I recently was asked to speak on Doctor Radio on Sirius XM regarding lacrosse injuries and my role with United States Lacrosse. What a great show as the hosts were well informed on lacrosse injuries! This is one of the easiest topics for me to discuss as it lives up to “Doing something you love to do.”
Background on Lacrosse
Lacrosse was one of the earliest sports of the modern Olympics and was a medal sport at the 1904 and 1908 Olympics. It has recently been accepted to the International World Games to be held in Poland in 2017, which serves as a platform for a potential return to the Olympics.
I have been the lucky recipient of being involved in the game of lacrosse with its high intensity, quick skills and fast-paced games. I am now thrilled to give back to the sport that made me the confident, skilled and driven person and surgeon that I am today.
My Role with US Lacrosse
My role with US Lacrosse is to lead the team in overall wellness. Myself and our medical staff evaluate the current health concerns of the athletes, their past surgeries and illnesses and collaborate on getting them to their peak performance in national and international competitions.
Specifically, we evaluate their medications, recent surgeries, fitness levels and coordinate with strength and conditioning coaches to optimize their contribution to TEAM USA.
My Own Experience in Lacrosse
My teammates would describe me as intense and I was known to give some aggressive half time speeches. I was given a great opportunity by Coach Kerstin Kimel—to be a 3-year captain at Duke for Women’s Lacrosse.
I would reflect on a quote by Arthur Ashe “You are never really playing an opponent. You are playing yourself, your own highest standards, and when you reach your limits, that is real joy.” I left everything on the field, everyday and I was proud of that. I was given the Work Horse Award, which has now been named after me at Duke.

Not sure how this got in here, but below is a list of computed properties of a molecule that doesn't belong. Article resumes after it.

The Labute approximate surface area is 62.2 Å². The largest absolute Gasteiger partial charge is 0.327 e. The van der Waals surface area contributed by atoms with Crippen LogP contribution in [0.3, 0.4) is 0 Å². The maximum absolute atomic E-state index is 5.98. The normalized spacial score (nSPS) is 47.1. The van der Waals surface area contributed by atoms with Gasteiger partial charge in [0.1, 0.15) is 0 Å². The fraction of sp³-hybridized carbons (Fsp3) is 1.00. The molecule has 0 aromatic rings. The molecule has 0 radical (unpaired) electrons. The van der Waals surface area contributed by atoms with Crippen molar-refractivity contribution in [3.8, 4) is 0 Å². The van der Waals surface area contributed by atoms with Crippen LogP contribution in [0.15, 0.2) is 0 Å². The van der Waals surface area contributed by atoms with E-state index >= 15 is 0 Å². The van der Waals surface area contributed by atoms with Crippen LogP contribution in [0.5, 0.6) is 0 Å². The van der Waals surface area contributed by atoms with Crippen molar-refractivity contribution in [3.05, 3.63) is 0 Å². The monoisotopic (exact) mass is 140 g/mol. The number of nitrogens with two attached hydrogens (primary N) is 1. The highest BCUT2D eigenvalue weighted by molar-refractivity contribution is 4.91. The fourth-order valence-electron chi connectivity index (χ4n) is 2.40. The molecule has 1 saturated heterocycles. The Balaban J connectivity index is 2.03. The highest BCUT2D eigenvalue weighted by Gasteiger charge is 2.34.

Helping Players Avoid Injuries
I have been honored with being on the USA Lacrosse Sports Science and Safety Commission where we work with exceptional research and the latest data on injuries in the sport of lacrosse.
It is a stellar, professional organization unique in quality that grows the body of lacrosse safety knowledge in order to advise US lacrosse and the lacrosse community on factors that enhance the safety and quality of experience in the sports of lacrosse at all levels.
Current research is in understanding the causes of ACL injuries, concussion management and research evaluation of protective equipment: helmet/goggles.
Common Lacrosse Injuries
My colleagues at Yale and I published a paper in the American Journal of Sports Medicine on Shoulder Injuries in Men’s Lacrosse.
Shoulder injuries: acromioclavicular (AC) joint injuries were the most common and instability a second more prominent injury
Overall, knee and ankle ligament sprains represent 16-21% of all reported injuries. Knee injuries like ACL tears are the leading cause of lost games and practice time for both girls and boys. Head and face injuries are less frequent/we do monitor for concussions.
Popularity of Lacrosse
Lacrosse is considered to be North America’s First Sports as Native Americans invented it. It is now the fastest growing team sport in America. It has outpaced all other sports from 2000-2016. Three quarters of a million people played lacrosse last year.
It’s extremely fast paced, full of contact, high scoring, and encourages a fun yet intense culture and following.
US Women’s National Team will compete in England in 2017 for the World Cup and in Poland in 2017 for the World Games, a precursor to the quest for Olympic sport status
United Women’s Lacrosse League was just founded this year and had its first draft—Baltimore Ride, Boston Storm, Long Island Sound and Philadelphia Force.
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